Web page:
As of 09/18/2020
Indus: 27,657 244.56 0.9%
Trans: 11,432 120.44 1.0%
Utils: 798 12.86 1.6%
Nasdaq: 10,793 117.00 1.1%
S&P 500: 3,319 37.54 1.1%

YTD
3.1%
+4.9%
9.2%
+20.3%
+2.7%

29,400 or 26,700 by 10/01/2020
11,750 or 10,600 by 10/01/2020
845 or 775 by 10/01/2020
11,800 or 10,400 by 10/01/2020
3,600 or 3,200 by 10/01/2020

As of 09/18/2020
Indus: 27,657 244.56 0.9%
Trans: 11,432 120.44 1.0%
Utils: 798 12.86 1.6%
Nasdaq: 10,793 117.00 1.1%
S&P 500: 3,319 37.54 1.1%

YTD
3.1%
+4.9%
9.2%
+20.3%
+2.7%
 
29,400 or 26,700 by 10/01/2020
11,750 or 10,600 by 10/01/2020
845 or 775 by 10/01/2020
11,800 or 10,400 by 10/01/2020
3,600 or 3,200 by 10/01/2020
 
Statistics updated on 8/28/2020
The Gartley pattern is named after its founder H.M. Gartley. It's sometimes known as the Gartley 222 because it appeared on page 222 of his book, Profits in the Stock Market, published in 1935. I programmed my computer to automatically find this pattern and tested how well it works. I split the Gartley pattern into two articles. This article discusses the bearish Gartley, the variation with a downward move after point D.
Let me also say that I have not read Gartley's book, so details of this pattern are based on Internet sources.
Bearish Gartley

Bearish Gartley: Important ResultsOverall performance rank for downward moves (1 is best): 3 out of 5 (versus other Fibonacci patterns, only).
Break even failure rate: 22%
Average decline: 14%
Percentage reversing at point D: 87%
The above numbers are based on move than 2,400 perfect trades. See the glossary for definitions. 
The Gartley pattern is complex because it deals with Fibonacci ratios. Trying to find it without a computer or calculator is a difficult exercise.
The chart pattern can be classified as a variation of a measured move up. The A and C valleys look like an ugly double bottom, too.
Having so many rules makes the pattern somewhat rare. Here are the traditional identification guidelines for the pattern.
Characteristic  Discussion 
The Bearish Gartley Retraces

XA  Price drops from X (see figure on the right, not drawn to scale) to valley at A. This is typically a large downward move to accommodate the retraces that follow.  
AB  Price retraces from the valley A to peak B about 61.8% of the XA move.  
BC  After peaking at B, price drops to C. The BC move retraces 61.8% or 78.6% of the AB rise. For testing, I chose to interpret this as a range of acceptable values.  
CD  The final leg of the pattern sees price rise from valley C to peak D. The CD move is 127% or 161.8% of the BC move. For testing, I chose to interpret this as a range of acceptable values.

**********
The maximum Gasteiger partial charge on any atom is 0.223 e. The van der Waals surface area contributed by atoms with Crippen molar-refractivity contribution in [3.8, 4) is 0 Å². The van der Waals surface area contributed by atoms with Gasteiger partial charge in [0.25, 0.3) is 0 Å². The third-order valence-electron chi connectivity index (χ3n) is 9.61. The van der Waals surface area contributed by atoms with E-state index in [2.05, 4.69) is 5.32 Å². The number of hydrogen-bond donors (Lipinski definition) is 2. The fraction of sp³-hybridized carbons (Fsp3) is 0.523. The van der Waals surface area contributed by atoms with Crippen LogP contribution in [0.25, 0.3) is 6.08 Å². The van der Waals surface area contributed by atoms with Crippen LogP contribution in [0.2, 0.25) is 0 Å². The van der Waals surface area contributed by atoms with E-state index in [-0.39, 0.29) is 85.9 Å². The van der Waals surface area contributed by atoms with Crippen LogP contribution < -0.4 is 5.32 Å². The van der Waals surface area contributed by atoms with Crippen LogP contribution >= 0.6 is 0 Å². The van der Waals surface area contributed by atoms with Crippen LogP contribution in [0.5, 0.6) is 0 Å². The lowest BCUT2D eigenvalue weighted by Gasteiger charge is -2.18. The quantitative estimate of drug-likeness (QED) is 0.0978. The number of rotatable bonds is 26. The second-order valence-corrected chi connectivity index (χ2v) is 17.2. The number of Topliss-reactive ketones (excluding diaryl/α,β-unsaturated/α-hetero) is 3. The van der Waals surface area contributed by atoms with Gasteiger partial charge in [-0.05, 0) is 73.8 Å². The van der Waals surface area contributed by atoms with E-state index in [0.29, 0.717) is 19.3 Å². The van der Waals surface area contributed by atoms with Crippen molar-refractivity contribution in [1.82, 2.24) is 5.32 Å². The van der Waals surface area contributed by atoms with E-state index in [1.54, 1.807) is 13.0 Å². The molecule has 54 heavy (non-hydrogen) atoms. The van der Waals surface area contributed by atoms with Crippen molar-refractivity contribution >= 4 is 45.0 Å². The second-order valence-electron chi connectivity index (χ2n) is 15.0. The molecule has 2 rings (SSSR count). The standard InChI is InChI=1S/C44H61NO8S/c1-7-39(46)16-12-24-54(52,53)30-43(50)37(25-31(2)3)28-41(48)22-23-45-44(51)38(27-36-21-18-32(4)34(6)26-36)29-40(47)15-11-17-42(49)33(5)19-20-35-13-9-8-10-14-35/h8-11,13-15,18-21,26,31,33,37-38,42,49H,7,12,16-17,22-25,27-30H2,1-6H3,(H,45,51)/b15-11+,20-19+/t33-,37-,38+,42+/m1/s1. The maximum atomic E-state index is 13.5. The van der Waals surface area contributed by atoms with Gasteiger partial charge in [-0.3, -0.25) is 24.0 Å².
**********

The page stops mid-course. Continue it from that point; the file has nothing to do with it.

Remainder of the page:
Invalid  If price rises above X on the way to finding D, then the pattern should be ignored. 
Trading Tactic  Explanation 
The Measure Rule

Short  Once price turns at D, short the stock. That's the problem with trading this pattern. How do you know the stock has completed the turn at D? For an estimate of the turning price, use the BC move. CD should be 127% or 162% longer than BC, but be flexible since it rarely holds true.  
Stop  I chose a close above X as the stop location but once turn D is in place, that could serve as a closer stop.  
Measure rule  After price turns down at D, it drops to A 34% of the time, to B 99% of the time, and to C 51% of the time. You can use those as targets. The associated figure shows the hit rates. 
Notice that most of the patterns stop in what's called the corrective phase of the measured move up (BC). This is a congestion region that often stops price.
Let's take a look at a trading example.
I show the Gartley on the daily chart of Global Industries. X is at 8.04, A is at 6.11, B is at 7.31, C is 6.40 and D is 7.69.
The AB retrace of XA is 62%. The BC/AB drop is 76%, near the top of the range between 61.8% and 78.6%. The CD/BC move is 142%, about midway in the 127% to 161.8% range.
After D, the stock drops until reaching the "ultimate low" (the lowest low before price rises 20%), shown at E.
The pattern showed a drop of 33% (7.69 to 5.19, D to E). From the bottom at A, the stock dropped 14% to E (a drop below the bottom of the pattern is the traditional measure for downward breakouts).
Would you be able to spot this as a Gartley if the labels were not attached?
 Thomas Bulkowski
See Also

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